the dictionary, It was: “1. A mass of fluid, especially of a liquid, having a whirling or circular motion tending to form a cavity or vacuum in the center of the circle, and to draw toward this bodies subject to its action. 2. A supposed collection of particles of very subtle matter endowed with a rapid rotary motion around an axis which was also the axis of a sun or a planet. Descartes attempted to account for the formation of the universe, and the movements of the bodies composing it, by a theory of vortexes.”

That same golf ball, put on the floor, began rolling uphill! And it was uphill: any customer who doubted that could check it with a level.

A girl, on instructions from the guide, was told to back slowly up into a corner. She did so, but couldn’t control her momentum; she suddenly felt herself “fall up,” and slammed noisily against the wall!

At one place there were two poles marked off in inches. On one, a man’s height would be six feet, say, but on the other, only a few feet away, there would be a difference of an inch, and sometimes more!

A plumb line was suspended from the branch of a tree. Normally the bob and cord would hang straight down—but when we stood in back of it with the bob between our feet, the cord passed nearly in front of one ear!

I learned that many years ago the Indians regarded the area of the Vortex as a place of evil spirits. It is said that horses shied when they neared the place. The House of Mystery was erected as an assay office when the white man first came that way in search of gold, and its present owner, John Litster, claims he discovered the oddities of the area some 17 years ago and now stars them in a roadside sideshow to finance his study of the region.

I must say that the place seems a very profitable attraction, and I also must say that Litster was very friendly and cooperative.

These, then, are the highlights of the story. You see the pictures, just as my camera caught them.

To me, the House of Mystery is still a mystery. I’m not enough of a physicist to understand just what this vortex force is. I bought Litster’s “Notes and Data” booklet on it, but I bet Einstein himself couldn’t make head or tail of that.

The Editors of MI smile whenever I tell how wonderful everything was, and when I ask why, they smile even more—but they won’t tell me a thing. Maybe they’re putting on an act, but I don’t know. I was there. I saw these things. What can account for what happens?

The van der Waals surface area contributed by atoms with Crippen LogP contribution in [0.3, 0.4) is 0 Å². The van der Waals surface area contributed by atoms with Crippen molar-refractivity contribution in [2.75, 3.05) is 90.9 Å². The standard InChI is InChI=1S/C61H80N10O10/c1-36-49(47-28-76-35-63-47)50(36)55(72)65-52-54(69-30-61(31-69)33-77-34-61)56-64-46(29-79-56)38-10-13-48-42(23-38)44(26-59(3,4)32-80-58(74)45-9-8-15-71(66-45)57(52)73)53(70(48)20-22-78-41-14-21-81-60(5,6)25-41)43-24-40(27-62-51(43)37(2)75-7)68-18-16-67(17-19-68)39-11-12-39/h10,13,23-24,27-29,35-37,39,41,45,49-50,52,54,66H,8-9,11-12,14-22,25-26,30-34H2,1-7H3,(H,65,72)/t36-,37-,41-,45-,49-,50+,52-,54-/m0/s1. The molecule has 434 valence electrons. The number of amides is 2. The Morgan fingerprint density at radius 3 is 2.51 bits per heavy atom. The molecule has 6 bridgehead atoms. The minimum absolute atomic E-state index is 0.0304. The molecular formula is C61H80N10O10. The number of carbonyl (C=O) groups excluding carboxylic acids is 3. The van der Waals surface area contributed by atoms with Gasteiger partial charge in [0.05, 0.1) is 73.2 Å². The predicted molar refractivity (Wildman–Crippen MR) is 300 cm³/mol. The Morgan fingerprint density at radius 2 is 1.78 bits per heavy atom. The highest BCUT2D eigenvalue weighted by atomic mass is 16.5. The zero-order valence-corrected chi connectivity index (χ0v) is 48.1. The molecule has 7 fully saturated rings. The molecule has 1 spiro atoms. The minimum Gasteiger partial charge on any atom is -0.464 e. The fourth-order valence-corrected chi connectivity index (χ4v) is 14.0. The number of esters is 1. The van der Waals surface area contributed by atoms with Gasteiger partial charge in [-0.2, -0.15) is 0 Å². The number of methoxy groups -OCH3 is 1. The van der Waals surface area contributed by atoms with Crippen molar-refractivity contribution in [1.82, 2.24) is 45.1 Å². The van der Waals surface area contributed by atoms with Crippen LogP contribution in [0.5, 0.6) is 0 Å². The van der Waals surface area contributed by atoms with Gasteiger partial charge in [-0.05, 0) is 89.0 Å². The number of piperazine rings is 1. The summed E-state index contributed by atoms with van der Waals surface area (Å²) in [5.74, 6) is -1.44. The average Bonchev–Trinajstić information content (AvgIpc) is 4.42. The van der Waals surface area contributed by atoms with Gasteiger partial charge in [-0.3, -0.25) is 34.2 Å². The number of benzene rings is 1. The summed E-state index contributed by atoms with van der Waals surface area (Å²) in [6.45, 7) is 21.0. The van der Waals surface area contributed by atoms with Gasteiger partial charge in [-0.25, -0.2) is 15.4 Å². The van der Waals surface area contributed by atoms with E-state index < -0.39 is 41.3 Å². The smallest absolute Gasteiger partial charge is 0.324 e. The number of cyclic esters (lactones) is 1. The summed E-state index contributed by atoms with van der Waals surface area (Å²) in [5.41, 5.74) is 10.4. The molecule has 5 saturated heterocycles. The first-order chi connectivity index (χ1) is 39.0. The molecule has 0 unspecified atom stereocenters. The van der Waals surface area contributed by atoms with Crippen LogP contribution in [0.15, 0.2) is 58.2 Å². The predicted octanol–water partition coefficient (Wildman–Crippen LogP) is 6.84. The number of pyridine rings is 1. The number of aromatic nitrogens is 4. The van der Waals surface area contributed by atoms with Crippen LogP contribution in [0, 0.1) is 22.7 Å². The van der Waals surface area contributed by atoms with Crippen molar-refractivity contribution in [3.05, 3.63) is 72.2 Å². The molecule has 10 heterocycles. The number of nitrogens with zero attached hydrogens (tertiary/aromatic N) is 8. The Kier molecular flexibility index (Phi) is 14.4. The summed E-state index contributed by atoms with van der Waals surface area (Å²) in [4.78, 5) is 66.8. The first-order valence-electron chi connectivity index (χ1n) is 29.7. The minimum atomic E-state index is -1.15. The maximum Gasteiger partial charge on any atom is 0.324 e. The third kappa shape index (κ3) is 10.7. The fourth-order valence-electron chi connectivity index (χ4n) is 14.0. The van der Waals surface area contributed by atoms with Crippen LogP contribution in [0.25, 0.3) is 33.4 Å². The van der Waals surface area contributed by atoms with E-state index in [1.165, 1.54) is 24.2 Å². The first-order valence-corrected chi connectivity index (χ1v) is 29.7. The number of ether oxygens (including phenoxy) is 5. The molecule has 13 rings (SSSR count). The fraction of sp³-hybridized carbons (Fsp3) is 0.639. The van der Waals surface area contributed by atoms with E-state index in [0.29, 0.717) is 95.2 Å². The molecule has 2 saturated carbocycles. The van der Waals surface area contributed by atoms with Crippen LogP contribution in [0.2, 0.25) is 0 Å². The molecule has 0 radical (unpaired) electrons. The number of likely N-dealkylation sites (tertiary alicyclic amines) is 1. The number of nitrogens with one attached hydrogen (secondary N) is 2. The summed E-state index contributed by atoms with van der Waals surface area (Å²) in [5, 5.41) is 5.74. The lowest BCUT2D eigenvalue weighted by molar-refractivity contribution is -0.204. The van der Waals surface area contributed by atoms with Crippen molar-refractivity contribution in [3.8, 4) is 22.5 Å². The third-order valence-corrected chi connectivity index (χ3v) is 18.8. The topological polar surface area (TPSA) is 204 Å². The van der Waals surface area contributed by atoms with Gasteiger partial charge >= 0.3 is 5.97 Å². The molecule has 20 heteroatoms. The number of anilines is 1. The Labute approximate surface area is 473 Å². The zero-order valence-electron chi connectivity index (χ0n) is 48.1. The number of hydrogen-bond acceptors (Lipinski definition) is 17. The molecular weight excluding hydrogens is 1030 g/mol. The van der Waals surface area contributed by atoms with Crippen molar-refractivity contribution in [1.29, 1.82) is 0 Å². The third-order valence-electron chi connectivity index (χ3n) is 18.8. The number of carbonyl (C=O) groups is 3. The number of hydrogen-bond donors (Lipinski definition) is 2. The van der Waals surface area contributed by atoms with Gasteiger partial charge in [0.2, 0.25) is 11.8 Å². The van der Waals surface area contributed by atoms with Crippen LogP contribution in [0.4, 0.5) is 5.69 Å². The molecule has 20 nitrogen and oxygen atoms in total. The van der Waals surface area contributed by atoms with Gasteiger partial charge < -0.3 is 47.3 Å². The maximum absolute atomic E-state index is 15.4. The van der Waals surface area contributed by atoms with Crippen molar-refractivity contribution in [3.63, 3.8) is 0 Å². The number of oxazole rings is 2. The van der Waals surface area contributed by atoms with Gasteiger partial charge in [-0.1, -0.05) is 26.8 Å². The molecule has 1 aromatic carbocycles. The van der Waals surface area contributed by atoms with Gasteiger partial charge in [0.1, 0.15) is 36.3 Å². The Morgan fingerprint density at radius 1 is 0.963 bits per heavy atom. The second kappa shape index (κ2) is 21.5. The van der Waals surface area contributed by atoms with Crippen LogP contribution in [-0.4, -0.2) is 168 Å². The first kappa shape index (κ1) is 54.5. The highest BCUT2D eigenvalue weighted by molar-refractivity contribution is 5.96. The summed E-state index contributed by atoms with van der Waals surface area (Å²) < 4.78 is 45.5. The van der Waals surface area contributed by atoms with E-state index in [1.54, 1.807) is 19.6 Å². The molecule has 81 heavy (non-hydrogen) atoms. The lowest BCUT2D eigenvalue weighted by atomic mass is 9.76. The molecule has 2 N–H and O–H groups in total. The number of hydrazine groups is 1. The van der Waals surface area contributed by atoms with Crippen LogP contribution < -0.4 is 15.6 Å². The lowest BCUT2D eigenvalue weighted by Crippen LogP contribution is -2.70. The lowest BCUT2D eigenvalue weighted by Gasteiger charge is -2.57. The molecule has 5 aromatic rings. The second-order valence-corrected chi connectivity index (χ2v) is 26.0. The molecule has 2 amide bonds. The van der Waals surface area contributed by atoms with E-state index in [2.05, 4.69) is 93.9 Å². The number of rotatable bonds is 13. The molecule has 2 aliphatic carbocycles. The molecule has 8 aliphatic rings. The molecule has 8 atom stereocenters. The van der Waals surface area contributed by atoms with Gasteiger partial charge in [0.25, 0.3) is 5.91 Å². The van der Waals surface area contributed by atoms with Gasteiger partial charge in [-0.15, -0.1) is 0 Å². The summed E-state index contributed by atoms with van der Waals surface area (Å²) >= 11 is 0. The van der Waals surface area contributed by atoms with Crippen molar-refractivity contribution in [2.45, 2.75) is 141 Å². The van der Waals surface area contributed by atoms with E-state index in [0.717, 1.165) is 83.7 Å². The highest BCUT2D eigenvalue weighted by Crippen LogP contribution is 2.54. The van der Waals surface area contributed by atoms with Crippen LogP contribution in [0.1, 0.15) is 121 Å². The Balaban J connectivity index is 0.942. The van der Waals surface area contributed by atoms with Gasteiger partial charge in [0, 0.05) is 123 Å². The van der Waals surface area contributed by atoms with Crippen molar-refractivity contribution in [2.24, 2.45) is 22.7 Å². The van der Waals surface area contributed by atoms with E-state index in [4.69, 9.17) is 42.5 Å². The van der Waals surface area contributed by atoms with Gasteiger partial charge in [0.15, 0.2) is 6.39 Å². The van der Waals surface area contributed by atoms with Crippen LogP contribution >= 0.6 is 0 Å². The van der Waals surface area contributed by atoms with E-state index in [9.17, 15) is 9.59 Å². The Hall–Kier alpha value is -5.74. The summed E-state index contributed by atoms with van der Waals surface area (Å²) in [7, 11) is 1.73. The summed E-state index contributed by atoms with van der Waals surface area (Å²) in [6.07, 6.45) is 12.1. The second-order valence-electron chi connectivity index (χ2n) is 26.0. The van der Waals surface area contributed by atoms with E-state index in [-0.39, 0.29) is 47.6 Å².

7 comments
  1. Rick says: July 27, 200910:35 am

    When I was younger, I took several trips out west along old route 66. Seems like there were a few of these “Mystery Houses” among other tourist traps along that way too. Still, it was really fun and quite an adventure traveling that old highway. I still go out that way from time to time but there are only a few fragments of the “Mother Road” left. Sad, really.

    Rick

  2. LightningRose says: July 27, 200910:48 am

    And it’s still open to the public.
    http://www.oregonvortex…
    http://en.wikipedia.org…

    The Santa Cruz Mystery Spot is another long time attraction.
    http://www.mysteryspot….

    How it works.
    http://berkeley.edu/new…

  3. docca says: July 27, 200910:56 am

    It still exists today: http://www.oregonvortex…

    I suddenly want to play Sam & Max Hit The Road again… wonder if it’s related to the World’s Largest Ball of Twine? :P

    (for the unitiated: http://en.wikipedia.org…)

  4. docca says: July 27, 200911:01 am

    Interesting article “debunking” some of the illusions: http://www.o4sr.org/inv…

  5. Slim says: July 27, 20095:48 pm

    Knotts Berry Farm had one of these. http://www.lottaliving….
    Sadly, it was torn down to make room for another roller coaster.

  6. Beagledad says: July 31, 20091:50 pm

    Oregon also has (had?) the “Trees of Mystery.” Don’t know if it’s still there– a while back you couldn’t drive two miles in Oregon without seeing a Trees of Mystery bumper sticker. Maybe they logged the area and produced the “2x4s of Mystery.” Oregon is a mysterious place.

  7. Firebrand38 says: July 31, 20093:40 pm

    Beagledad: The mystery is why you didn’t look it up online:

    http://www.treesofmyste…

    http://www.squidoo.com/…

    Oregon is such a mysterious place that Trees of Mystery is actually 36 miles south of the Oregon border